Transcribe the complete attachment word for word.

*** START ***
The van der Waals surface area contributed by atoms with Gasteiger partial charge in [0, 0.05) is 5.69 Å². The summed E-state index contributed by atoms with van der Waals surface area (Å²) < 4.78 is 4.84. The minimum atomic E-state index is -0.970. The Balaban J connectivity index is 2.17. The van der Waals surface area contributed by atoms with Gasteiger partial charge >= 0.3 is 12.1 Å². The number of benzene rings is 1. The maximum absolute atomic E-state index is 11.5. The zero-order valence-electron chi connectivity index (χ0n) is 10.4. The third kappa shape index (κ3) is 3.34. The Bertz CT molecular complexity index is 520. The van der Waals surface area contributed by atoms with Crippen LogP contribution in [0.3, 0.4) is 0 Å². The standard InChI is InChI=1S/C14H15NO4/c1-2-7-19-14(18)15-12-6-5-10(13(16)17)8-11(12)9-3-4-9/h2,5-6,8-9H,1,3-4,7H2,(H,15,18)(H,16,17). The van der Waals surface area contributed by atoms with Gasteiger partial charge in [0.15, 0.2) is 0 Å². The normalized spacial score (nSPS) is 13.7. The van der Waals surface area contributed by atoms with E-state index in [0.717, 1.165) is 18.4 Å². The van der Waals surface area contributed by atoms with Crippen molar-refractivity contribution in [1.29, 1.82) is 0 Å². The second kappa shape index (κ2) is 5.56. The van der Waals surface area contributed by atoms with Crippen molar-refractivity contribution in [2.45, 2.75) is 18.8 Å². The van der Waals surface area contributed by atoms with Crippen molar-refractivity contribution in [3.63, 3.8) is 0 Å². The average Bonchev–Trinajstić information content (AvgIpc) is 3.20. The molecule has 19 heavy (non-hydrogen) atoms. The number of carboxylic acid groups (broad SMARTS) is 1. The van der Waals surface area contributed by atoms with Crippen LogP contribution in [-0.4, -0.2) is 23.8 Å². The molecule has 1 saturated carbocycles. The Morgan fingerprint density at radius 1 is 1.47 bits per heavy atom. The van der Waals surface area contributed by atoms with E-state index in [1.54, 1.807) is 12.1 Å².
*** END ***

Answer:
The van der Waals surface area contributed by atoms with Gasteiger partial charge in [0, 0.05) is 5.69 Å². The summed E-state index contributed by atoms with van der Waals surface area (Å²) < 4.78 is 4.84. The minimum atomic E-state index is -0.970. The Balaban J connectivity index is 2.17. The van der Waals surface area contributed by atoms with Gasteiger partial charge >= 0.3 is 12.1 Å². The number of benzene rings is 1. The maximum absolute atomic E-state index is 11.5. The zero-order valence-electron chi connectivity index (χ0n) is 10.4. The third kappa shape index (κ3) is 3.34. The Bertz CT molecular complexity index is 520. The van der Waals surface area contributed by atoms with Crippen LogP contribution in [0.3, 0.4) is 0 Å². The standard InChI is InChI=1S/C14H15NO4/c1-2-7-19-14(18)15-12-6-5-10(13(16)17)8-11(12)9-3-4-9/h2,5-6,8-9H,1,3-4,7H2,(H,15,18)(H,16,17). The van der Waals surface area contributed by atoms with Gasteiger partial charge in [0.15, 0.2) is 0 Å². The normalized spacial score (nSPS) is 13.7. The van der Waals surface area contributed by atoms with E-state index in [0.717, 1.165) is 18.4 Å². The van der Waals surface area contributed by atoms with Crippen molar-refractivity contribution in [1.29, 1.82) is 0 Å². The second kappa shape index (κ2) is 5.56. The van der Waals surface area contributed by atoms with Crippen molar-refractivity contribution in [2.45, 2.75) is 18.8 Å². The van der Waals surface area contributed by atoms with Crippen molar-refractivity contribution in [3.63, 3.8) is 0 Å². The average Bonchev–Trinajstić information content (AvgIpc) is 3.20. The molecule has 19 heavy (non-hydrogen) atoms. The number of carboxylic acid groups (broad SMARTS) is 1. The van der Waals surface area contributed by atoms with Crippen LogP contribution in [-0.4, -0.2) is 23.8 Å². The molecule has 1 saturated carbocycles. The Morgan fingerprint density at radius 1 is 1.47 bits per heavy atom. The van der Waals surface area contributed by atoms with E-state index in [1.54, 1.807) is 12.1 Å².